That should keep the stock from plummeting, says Craig Mallitz, an analyst at Legg Mason, which has no banking ties to Nextel. Legg Mason has a buy rating on Nextel and a price target of $17 per share. Even if rivals do roll out PTT offerings, Nextel has huge advantages, says another analyst for a Boston technology-consulting firm.


  Indeed, Nextel has begun to turn the corner on profitability after several years in the red. In the third quarter of 2002, Nextel posted net income of $383 million, or 55 cents a share, on revenue of $2.3 billion, vs. a loss of $150 million, or 27 cents a share, on $1.8 billion in revenue a year ago. For the full year, Nextel says it will add 1.9 million net additional subscribers, about the same number as in 2001. Analysts expect to see reported earnings of 12 cents a share for the fourth quarter, vs. a loss of $2.24 a share a year ago, which included restructuring charges.

Nextel's competitive advantage comes down to a matter of seconds. That is, its proprietary technology, developed by partner Motorola (MOT ), relies on cell phones that are in communication with the local-network towers virtually every second. Users can conduct a private two-way radio communication over cell phones or interact with multiple co-workers or clients across town. They don't have to dial numbers or make elaborate preparations for a conference call. As long as other users' Nextel phones are turned on, a caller can push a button and reach them in a second.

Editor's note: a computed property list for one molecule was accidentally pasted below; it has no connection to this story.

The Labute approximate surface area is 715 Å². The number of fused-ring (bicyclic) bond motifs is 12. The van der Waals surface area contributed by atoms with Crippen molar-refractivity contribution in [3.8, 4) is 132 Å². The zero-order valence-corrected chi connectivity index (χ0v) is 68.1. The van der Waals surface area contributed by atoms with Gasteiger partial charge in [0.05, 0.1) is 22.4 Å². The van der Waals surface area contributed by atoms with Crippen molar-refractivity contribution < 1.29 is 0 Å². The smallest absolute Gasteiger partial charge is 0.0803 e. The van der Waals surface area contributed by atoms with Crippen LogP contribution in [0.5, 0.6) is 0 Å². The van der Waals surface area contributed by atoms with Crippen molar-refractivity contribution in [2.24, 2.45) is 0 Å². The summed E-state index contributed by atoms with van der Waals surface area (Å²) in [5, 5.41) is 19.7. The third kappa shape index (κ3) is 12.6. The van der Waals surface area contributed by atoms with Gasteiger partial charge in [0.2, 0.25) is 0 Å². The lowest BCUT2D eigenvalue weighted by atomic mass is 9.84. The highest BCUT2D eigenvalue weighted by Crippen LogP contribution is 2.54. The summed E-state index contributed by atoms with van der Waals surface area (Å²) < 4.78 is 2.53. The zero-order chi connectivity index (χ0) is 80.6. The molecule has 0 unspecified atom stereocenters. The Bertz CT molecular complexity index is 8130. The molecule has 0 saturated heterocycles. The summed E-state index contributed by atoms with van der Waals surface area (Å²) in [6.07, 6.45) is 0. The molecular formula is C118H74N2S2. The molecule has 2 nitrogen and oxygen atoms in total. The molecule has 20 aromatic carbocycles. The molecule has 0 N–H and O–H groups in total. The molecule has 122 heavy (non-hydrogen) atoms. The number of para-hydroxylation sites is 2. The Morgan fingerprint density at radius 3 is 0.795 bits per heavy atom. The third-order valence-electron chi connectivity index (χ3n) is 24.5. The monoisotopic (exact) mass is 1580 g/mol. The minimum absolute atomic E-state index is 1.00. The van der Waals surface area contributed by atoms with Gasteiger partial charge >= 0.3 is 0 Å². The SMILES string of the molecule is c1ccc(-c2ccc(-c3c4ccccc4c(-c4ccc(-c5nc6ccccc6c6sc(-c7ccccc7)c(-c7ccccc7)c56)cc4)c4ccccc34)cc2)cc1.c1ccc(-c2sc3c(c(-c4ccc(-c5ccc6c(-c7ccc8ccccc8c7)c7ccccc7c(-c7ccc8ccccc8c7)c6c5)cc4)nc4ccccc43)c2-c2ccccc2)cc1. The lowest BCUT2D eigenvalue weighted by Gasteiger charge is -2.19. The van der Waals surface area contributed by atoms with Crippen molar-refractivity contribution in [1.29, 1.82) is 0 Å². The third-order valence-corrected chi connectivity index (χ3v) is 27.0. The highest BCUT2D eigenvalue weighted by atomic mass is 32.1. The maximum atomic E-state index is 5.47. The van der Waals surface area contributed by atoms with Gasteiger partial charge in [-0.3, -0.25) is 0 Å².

On all other mobile-phone networks, handsets send a signal to the towers every 6 to 10 seconds, indicating that the phone is nearby and available to receive a call. This signal gap in most cell-phone networks creates an obstacle for companies trying to develop their own PTT functionality. At any given time, a phone on a standard mobile network may not receive the PTT signal for several seconds. A 10-second delay "may seem like an eternity," analyst Craig Mallitz says. Why not just dial the number instead?


  The technology is supported by a unique telecommunications framework, says Nextel Chief Technical Officer Barry West, who often talks about the ways that Nextel phones are a big help during major events and emergencies. After the September 11 terrorist attacks, he noted, "when the other phone networks were bogged down, police and firefighters relied on Direct Connect."